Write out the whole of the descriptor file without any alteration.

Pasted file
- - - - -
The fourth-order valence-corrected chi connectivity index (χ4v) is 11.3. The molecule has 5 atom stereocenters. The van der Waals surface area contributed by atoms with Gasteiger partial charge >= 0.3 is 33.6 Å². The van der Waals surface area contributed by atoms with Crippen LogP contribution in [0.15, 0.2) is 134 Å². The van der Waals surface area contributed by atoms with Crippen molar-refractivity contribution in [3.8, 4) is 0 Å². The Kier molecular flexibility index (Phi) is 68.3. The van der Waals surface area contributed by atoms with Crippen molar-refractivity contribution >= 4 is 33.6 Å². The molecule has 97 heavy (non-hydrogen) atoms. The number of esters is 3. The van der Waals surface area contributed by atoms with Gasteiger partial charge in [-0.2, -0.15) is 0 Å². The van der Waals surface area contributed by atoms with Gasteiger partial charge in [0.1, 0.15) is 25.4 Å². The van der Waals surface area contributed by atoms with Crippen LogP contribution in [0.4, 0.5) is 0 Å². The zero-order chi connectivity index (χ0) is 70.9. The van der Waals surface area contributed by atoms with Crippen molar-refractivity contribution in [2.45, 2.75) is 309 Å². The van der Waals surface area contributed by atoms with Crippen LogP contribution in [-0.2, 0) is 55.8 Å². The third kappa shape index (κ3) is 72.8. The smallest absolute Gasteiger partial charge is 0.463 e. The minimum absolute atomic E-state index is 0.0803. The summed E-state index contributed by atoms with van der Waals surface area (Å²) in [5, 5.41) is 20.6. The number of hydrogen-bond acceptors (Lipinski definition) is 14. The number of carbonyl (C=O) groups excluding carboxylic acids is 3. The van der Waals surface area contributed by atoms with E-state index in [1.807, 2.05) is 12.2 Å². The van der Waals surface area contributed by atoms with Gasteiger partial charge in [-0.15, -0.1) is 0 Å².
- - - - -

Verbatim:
The fourth-order valence-corrected chi connectivity index (χ4v) is 11.3. The molecule has 5 atom stereocenters. The van der Waals surface area contributed by atoms with Gasteiger partial charge >= 0.3 is 33.6 Å². The van der Waals surface area contributed by atoms with Crippen LogP contribution in [0.15, 0.2) is 134 Å². The van der Waals surface area contributed by atoms with Crippen molar-refractivity contribution in [3.8, 4) is 0 Å². The Kier molecular flexibility index (Phi) is 68.3. The van der Waals surface area contributed by atoms with Crippen molar-refractivity contribution >= 4 is 33.6 Å². The molecule has 97 heavy (non-hydrogen) atoms. The number of esters is 3. The van der Waals surface area contributed by atoms with Gasteiger partial charge in [-0.2, -0.15) is 0 Å². The van der Waals surface area contributed by atoms with Gasteiger partial charge in [0.1, 0.15) is 25.4 Å². The van der Waals surface area contributed by atoms with Crippen LogP contribution in [0.4, 0.5) is 0 Å². The zero-order chi connectivity index (χ0) is 70.9. The van der Waals surface area contributed by atoms with Crippen molar-refractivity contribution in [2.45, 2.75) is 309 Å². The van der Waals surface area contributed by atoms with Crippen LogP contribution in [-0.2, 0) is 55.8 Å². The third kappa shape index (κ3) is 72.8. The smallest absolute Gasteiger partial charge is 0.463 e. The minimum absolute atomic E-state index is 0.0803. The summed E-state index contributed by atoms with van der Waals surface area (Å²) in [5, 5.41) is 20.6. The number of hydrogen-bond acceptors (Lipinski definition) is 14. The number of carbonyl (C=O) groups excluding carboxylic acids is 3. The van der Waals surface area contributed by atoms with E-state index in [1.807, 2.05) is 12.2 Å². The van der Waals surface area contributed by atoms with Gasteiger partial charge in [-0.15, -0.1) is 0 Å².